• Re:The solution (Score:5, Insightful)

      by Cor-cor (1330671) on Tuesday January 06, 2009 @03:57AM (#26340235)

      6. And get everyone you know to play along.

      I agree with you wholeheartedly, but I'm really hard pressed to believe that the readership of Slashdot is what's driving the demand for the Big 4.

      • I agree with you wholeheartedly, but I'm really hard pressed to believe that the readership of Slashdot is what's driving the demand for the Big 4.

        And that's if you can even convince us. I'm not convinced these steps will actually do much.

    • Re: (Score:3, Insightful)

      They just make up the figures for pirated copies anyway. They count copies that aren't *bought* in the numbers they expect as pirated. Not pirating is better than pirating, but not by much

    • Re:The solution (Score:5, Insightful)

      by QuantumG (50515) * <qg@biodome.org> on Tuesday January 06, 2009 @04:29AM (#26340347) Homepage Journal

      I've heard this nonsense a few times. Haven't you heard? They're already going out of business and it has nothing to do with P2P file sharing. The "problem" is simply that musicians don't need them anymore. Was a time when they controlled the distribution and the means of production. Now they control neither. Any idiot with a Mac and a copy of Garage Band can cut an album now. More people buy from iTunes than buy CDs. So where are the labels going to make their money? Promotion? Ha! There's marketing companies out there that are a hundred times better and, importantly, cheaper.

      The music industry is beat.. but they have a war chest and they intend to spend every dime before they give up and go home.

      • Re:The solution (Score:5, Insightful)

        by daBass (56811) on Tuesday January 06, 2009 @05:16AM (#26340555)

        Any idiot with a Mac and a copy of Garage Band can cut an album now.

        Just like any idiot with a toolbox can make you a sofa and everyone with a camera can shoot a wedding - but that doesn't mean its going to be any good.

        Personally, I like companies investing in artists, allowing them to not have to have a day job and focus on writing and recording an album. Working with people - producers, engineers, session musicians - that really know their craft and inspire the artist to do their best work. A nice studio environment with top equipment and great acoustics doesn't hurt either.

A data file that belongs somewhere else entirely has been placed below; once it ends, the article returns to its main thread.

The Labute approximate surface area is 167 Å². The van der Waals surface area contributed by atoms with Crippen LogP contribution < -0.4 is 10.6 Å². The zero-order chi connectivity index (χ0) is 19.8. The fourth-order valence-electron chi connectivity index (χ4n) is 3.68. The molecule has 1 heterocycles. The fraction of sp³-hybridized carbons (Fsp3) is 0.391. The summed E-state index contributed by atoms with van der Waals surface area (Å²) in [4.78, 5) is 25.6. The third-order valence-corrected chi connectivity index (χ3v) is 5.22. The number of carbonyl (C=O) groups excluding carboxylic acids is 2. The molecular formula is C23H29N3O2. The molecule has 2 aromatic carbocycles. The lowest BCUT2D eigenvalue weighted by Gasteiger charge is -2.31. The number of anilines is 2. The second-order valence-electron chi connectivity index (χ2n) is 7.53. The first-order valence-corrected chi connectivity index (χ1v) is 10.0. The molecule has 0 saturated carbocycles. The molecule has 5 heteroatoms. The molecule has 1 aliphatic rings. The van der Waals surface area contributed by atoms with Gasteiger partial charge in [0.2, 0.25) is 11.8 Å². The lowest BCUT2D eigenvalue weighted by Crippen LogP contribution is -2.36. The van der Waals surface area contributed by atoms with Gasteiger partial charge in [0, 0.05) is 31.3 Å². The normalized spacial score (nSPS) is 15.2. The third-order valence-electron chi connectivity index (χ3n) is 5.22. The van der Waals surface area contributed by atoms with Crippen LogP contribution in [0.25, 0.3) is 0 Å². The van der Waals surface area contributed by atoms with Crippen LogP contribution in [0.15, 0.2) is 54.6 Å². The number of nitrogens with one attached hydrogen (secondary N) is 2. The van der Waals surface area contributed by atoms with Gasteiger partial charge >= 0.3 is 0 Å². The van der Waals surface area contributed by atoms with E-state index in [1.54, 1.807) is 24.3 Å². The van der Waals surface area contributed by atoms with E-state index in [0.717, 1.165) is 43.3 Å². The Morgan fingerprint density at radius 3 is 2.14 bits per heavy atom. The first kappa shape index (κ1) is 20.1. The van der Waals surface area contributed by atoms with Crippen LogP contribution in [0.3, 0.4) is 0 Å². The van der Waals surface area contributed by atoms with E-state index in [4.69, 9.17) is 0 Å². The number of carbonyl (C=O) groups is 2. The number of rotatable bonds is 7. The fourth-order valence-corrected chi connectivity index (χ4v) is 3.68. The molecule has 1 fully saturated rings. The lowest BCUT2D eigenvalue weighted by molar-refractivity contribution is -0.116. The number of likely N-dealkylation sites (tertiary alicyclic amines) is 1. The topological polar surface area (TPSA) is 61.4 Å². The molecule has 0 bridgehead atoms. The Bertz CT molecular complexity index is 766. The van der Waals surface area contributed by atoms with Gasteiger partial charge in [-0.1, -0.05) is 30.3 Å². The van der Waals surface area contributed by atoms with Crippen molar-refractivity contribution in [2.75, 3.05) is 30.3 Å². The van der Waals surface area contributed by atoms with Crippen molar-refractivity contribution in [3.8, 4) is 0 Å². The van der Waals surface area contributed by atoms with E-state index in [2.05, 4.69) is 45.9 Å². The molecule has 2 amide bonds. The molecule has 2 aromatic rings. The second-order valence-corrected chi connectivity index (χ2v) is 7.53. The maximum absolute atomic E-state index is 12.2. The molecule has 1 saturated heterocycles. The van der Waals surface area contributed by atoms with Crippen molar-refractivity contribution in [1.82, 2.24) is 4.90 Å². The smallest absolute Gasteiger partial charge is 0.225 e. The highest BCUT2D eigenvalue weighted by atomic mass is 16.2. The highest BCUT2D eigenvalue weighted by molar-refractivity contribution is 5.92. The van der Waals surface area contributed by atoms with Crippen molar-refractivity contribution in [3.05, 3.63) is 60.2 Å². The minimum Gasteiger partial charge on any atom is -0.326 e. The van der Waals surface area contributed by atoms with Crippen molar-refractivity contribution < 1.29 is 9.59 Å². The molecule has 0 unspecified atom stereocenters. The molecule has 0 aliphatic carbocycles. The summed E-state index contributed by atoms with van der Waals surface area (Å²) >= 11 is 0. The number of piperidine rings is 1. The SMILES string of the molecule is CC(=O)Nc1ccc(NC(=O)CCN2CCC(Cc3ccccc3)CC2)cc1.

Not everything that the major labels put out is 13-a-dozen Top 40 R&B crap, there are some really talented people in the system. Yes, some of the established ones could finance their own recordings, but there are some wonderful debut albums by people who can't. Not to mention those that need a couple of albums to hone their craft before finally breaking and recouping costs. If they financed it from their own savings, that first flop would have been all they ever put out.

        No, you don't always need them, but if we lose the investment major labels make, the music world will be lesser for it.

        • Re:The solution (Score:4, Insightful)

          by hasdikarlsam (414514) on Tuesday January 06, 2009 @06:50AM (#26340965)

          Know their craft, do they?

          Due to the loudness war, I've been basically unable to listen to anything released over the last fifteen-twenty years. Fortunately we have a large cache of older records.

          If the labels died, there'd be an increase in dud records, but right now almost *all* of them are duds to me. There'd also be an increase in records I can actually listen to.

          • Re: (Score:3, Interesting)

            by Jason Levine (196982)

            The real useful function of the labels was traditionally separating the hits from the duds. They weren't perfect at it, of course, but that was their job. They seem to have forgotten their job function, however, and instead chase trends ("hey this singer is hot, let's sign a dozen more like her!"), interfere with the artists ("we think your song would be more marketable if...."), and generally just try to get away with ripping off as many people as possible ("pay for play" musician law, "losing" the addre

        • Re:The solution (Score:5, Insightful)

          by arkhan_jg (618674) on Tuesday January 06, 2009 @07:06AM (#26341063)

          Businesses other than the big 4 are capable of loaning money to a startup small business, which is effectively what a self-producing artist is. There are also smaller truly indie labels that perform the same function.

          Artists see such tiny percentages of the gross from a big 4 album, they can even end up owing the label money.

          The main reason to go with a big label is the marketing effects from the big 4 being embedded so deep in other media channels such as TV and radio, thus giving you exposure that it's very hard to get even now on an indie. This is changing though, and were the big 4 to go away, it would open up the door to lots of artists having moderate success, instead of a tiny handful getting mega success and everybody else going nowhere.